Why did we do what we did?  How could we avoid doing that again?  What are we doing to do to make it right? 

He loved sharing articles.  Growing up, he would mark articles in the paper every day for me to read. 

Once I left home, he kept sending articles to me for 30 years.  He’d send me articles on university management, personal finances, political wisdom, & house & car maintenance.  I think this was his way of trying to keep teaching me.  

He loved teaching others; whether that be at UMES, Boy Scouts, golf, etc.    

In college, when I became a biology major I thought it was because I wanted to do what my dad did so when I switched to a graduate degree in counseling I wondered if I had let him down by leaving science. 

It wasn’t until about 15 years ago that I realized that what got dad most excited was not science, but teaching his students to succeed in life.  The work calls I remember him taking at night were from students needing advice.

And this is how he interacted with his grandkids – by asking them questions about things that interested them and trying to engage with them on that level.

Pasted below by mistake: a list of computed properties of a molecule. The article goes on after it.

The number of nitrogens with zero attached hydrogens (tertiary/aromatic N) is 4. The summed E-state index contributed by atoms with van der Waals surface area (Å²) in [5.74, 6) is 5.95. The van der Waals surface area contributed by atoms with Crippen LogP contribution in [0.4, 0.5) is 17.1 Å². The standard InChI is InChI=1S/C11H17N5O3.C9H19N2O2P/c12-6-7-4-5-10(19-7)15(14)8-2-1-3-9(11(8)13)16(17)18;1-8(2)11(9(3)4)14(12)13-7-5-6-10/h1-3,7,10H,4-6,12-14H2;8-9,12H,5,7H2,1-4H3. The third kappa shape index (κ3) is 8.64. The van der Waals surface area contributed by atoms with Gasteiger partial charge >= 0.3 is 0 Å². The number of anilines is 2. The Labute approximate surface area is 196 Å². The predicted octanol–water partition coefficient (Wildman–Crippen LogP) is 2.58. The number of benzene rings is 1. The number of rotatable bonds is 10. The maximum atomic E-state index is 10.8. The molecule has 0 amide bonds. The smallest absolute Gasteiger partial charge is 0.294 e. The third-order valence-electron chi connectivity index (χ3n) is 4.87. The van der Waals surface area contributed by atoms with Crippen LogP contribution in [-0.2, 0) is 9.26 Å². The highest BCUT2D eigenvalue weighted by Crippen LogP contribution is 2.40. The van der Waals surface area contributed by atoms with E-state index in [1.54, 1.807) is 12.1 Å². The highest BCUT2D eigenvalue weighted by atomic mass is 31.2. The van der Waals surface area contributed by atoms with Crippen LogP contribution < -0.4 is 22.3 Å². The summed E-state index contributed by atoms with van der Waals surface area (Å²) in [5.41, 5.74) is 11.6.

In short, Dad was a teacher. Teach. 


“Do nothing out of selfish ambition or vain conceit. Rather, in humility value others above yourselves, not looking to your own interests but each of you to the interests of the others.” Phillipians 2:3-4

I never saw Dad introduce himself as Dr. Doyle or use his position as a professor in an arrogant manner.    

Dad was always more interested in other people than talking about himself. 

Going on family trips with him typically resulted in a list of new friends and acquaintances. 

We would typically be at a table for 4 and he would be talking to the people behind us or next to us. 

Trust me, this could be frustrating, especially when you are teenager and your dad does not grasp acting cool. 

But image was not something Dad cared about.  To him, what you do for others is more important that how you look. 

This brings us to a second question he asked us at dinner each night… What did you do today to help someone else?

Dad knew what it was like to grow up poor, as the oldest of 7 children.  He had teachers encourage him to go to college and get his education.  He knew how hard it could be to dig out of poverty. 

And he believed that it took people, like those who helped him, helping the most needy.  

This is why he chose to volunteer most of his life.  But I think his love of the Democratic Party best embodied this. 

He knew that churches could not be the only source of bringing people out of poverty and that strong state and federal governments were needed to help the poor overcome hurdles facing them. Serve.